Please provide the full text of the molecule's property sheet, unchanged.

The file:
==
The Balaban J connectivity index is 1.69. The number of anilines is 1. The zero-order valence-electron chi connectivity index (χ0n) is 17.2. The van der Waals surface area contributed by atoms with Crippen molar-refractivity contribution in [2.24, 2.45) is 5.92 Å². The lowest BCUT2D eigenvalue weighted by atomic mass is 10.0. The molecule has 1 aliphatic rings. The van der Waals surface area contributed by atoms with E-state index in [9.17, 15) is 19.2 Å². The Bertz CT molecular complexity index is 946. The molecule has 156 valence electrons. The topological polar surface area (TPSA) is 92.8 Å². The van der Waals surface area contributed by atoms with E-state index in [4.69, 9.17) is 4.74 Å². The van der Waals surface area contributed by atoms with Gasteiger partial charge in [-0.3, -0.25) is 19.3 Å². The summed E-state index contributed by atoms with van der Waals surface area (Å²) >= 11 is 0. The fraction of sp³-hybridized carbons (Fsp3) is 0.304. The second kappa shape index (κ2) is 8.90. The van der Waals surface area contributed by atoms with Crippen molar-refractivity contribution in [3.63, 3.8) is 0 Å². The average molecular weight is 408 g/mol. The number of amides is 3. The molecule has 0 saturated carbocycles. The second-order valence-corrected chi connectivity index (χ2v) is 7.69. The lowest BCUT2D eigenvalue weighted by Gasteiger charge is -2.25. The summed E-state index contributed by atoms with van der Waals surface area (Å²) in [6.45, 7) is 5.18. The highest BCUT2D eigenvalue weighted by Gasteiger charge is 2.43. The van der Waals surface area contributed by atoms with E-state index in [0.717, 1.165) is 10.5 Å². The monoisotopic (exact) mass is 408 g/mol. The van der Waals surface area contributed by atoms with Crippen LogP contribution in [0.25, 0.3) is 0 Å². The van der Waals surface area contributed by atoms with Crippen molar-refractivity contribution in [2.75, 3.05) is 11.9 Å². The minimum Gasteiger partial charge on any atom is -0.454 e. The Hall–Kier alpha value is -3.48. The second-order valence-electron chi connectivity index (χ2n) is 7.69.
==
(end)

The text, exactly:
The Balaban J connectivity index is 1.69. The number of anilines is 1. The zero-order valence-electron chi connectivity index (χ0n) is 17.2. The van der Waals surface area contributed by atoms with Crippen molar-refractivity contribution in [2.24, 2.45) is 5.92 Å². The lowest BCUT2D eigenvalue weighted by atomic mass is 10.0. The molecule has 1 aliphatic rings. The van der Waals surface area contributed by atoms with E-state index in [9.17, 15) is 19.2 Å². The Bertz CT molecular complexity index is 946. The molecule has 156 valence electrons. The topological polar surface area (TPSA) is 92.8 Å². The van der Waals surface area contributed by atoms with E-state index in [4.69, 9.17) is 4.74 Å². The van der Waals surface area contributed by atoms with Gasteiger partial charge in [-0.3, -0.25) is 19.3 Å². The summed E-state index contributed by atoms with van der Waals surface area (Å²) >= 11 is 0. The fraction of sp³-hybridized carbons (Fsp3) is 0.304. The second kappa shape index (κ2) is 8.90. The van der Waals surface area contributed by atoms with Crippen molar-refractivity contribution in [3.63, 3.8) is 0 Å². The average molecular weight is 408 g/mol. The number of amides is 3. The molecule has 0 saturated carbocycles. The second-order valence-corrected chi connectivity index (χ2v) is 7.69. The lowest BCUT2D eigenvalue weighted by Gasteiger charge is -2.25. The summed E-state index contributed by atoms with van der Waals surface area (Å²) in [6.45, 7) is 5.18. The highest BCUT2D eigenvalue weighted by Gasteiger charge is 2.43. The van der Waals surface area contributed by atoms with E-state index in [0.717, 1.165) is 10.5 Å². The monoisotopic (exact) mass is 408 g/mol. The van der Waals surface area contributed by atoms with Crippen LogP contribution in [0.25, 0.3) is 0 Å². The van der Waals surface area contributed by atoms with Crippen molar-refractivity contribution in [2.75, 3.05) is 11.9 Å². The minimum Gasteiger partial charge on any atom is -0.454 e. The Hall–Kier alpha value is -3.48. The second-order valence-electron chi connectivity index (χ2n) is 7.69.